Fetching drinking water from oozing pits (chelamas) is a common practice in Boddavaram village of Kotananduru mandal in East Godavari district even today.
At every election the village folk are promised safe drinking water.
But once the polls are over, the promise is forgotten. Carrying a potful of water on her head, Doddi Varalakshmi of the village says residents walk nearly one-and-ahalf kilometers to get water from the oozing pits in Tandava river bed. Rain or shine, it is the daily routine of all women, including Indira, the wife of former village sarpanch Y Venkata Ramana. She is seen going to the river along with her children to fetch water.
In rainy season, women venture into the flowing stream, sometimes with neck-deep water, to reach the pits.
The irony is that the village with a population of around 4,000, which was declared ‘Indiramma Adarsa village’, does have water supply but with such high fluoride content that the users are falling prey to various diseases.
“Many people fell ill due to the fluoride content in the drinking water being supplied through taps in the village. As a result, the villagers are forced to depend on the oozing pits in the Tandava river,’’ Indira complains. Tommandru Devi, a seventh class student, says every morning she has to fetch water from the pits and then rush to school. “There is no other alternative.
We cannot drink the fluoride- affected tap water,’’ she reasons.
Narrating his experience, a septuagenarian, Yellapu Pedaramurthy, says he was hale and healthy as long as he drank water from the oozing pits. But when he started drinking tap water, he developed a knee problem and became bandy-legged. At least a hundred villagers are suffering from fluoride- related diseases. Leaders and officials have been promising remedial measures for the past several years but nothing has materialised so far, he laments.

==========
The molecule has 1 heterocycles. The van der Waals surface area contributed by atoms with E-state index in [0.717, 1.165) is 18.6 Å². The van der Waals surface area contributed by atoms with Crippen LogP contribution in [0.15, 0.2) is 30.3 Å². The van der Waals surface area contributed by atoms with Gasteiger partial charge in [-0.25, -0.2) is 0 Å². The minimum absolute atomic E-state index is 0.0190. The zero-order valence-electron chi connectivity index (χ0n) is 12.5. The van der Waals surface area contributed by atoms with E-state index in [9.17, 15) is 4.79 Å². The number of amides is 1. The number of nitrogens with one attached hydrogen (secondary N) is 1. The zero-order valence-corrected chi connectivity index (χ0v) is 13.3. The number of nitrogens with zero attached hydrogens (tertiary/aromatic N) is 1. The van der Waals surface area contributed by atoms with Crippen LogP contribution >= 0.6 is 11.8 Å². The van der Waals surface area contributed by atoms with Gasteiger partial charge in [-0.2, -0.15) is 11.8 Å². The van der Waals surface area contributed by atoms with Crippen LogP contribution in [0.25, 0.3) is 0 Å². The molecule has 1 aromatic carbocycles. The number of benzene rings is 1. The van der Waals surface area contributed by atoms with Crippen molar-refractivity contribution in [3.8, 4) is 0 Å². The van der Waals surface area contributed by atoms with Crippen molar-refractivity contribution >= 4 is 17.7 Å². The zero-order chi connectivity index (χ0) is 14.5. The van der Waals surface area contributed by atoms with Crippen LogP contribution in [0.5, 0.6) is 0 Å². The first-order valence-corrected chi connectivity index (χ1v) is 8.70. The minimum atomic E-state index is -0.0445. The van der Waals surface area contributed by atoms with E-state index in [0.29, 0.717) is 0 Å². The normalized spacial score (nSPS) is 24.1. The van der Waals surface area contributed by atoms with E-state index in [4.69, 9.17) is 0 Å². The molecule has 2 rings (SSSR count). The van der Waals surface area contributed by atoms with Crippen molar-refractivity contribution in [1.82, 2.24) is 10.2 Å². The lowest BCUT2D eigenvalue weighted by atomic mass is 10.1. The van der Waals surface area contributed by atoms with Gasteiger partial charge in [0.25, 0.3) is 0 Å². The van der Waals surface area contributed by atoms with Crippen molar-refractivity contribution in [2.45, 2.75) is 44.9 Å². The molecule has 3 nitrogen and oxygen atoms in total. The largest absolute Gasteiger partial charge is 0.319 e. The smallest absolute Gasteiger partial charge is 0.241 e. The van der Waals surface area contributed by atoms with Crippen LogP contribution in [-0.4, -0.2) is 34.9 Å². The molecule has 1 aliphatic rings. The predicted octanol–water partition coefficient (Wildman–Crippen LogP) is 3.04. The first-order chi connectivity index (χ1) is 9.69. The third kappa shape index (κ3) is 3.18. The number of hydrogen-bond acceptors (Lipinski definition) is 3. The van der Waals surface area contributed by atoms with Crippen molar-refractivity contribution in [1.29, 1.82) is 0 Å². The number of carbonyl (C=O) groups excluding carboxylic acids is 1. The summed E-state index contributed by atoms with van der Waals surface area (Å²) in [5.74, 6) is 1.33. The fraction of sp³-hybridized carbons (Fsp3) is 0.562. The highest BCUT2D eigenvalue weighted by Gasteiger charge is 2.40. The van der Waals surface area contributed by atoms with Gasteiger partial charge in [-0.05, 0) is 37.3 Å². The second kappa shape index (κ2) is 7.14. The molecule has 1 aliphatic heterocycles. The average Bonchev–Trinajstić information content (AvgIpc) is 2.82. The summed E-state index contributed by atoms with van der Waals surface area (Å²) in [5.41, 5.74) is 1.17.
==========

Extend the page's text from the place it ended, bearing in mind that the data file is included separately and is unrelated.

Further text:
The former sarpanch hopes that a Rs 9-lakh scheme to supply water from the Tandava river to the village will bail them out. He has learnt that the scheme has secured the government nod.
Meanwhile, agency areas of Rampachodavaram, Addateegala, Rajavommangi, Sankhavaram and Devipatnam, where the tribal inhabitants are dependent on hill streams for their supplies, are facing acute water shortage. Many villages in upland mandals of the district and the coastal Konaseema region too are experiencing water scarcity. Many diarrhoea cases are being reported in these places.
Rural Water Supply superintending engineer RMR Dayal says 130 habitations have been identified in the district where there is a possibility of drinking water shortage. The shortage becomes severe after the closure of canals in the delta region, he explains.
Following the death of a few people due to water contamination in Hyderabad recently, the officials are taking precautionary measures like testing water samples at vulnerable places for possible contamination.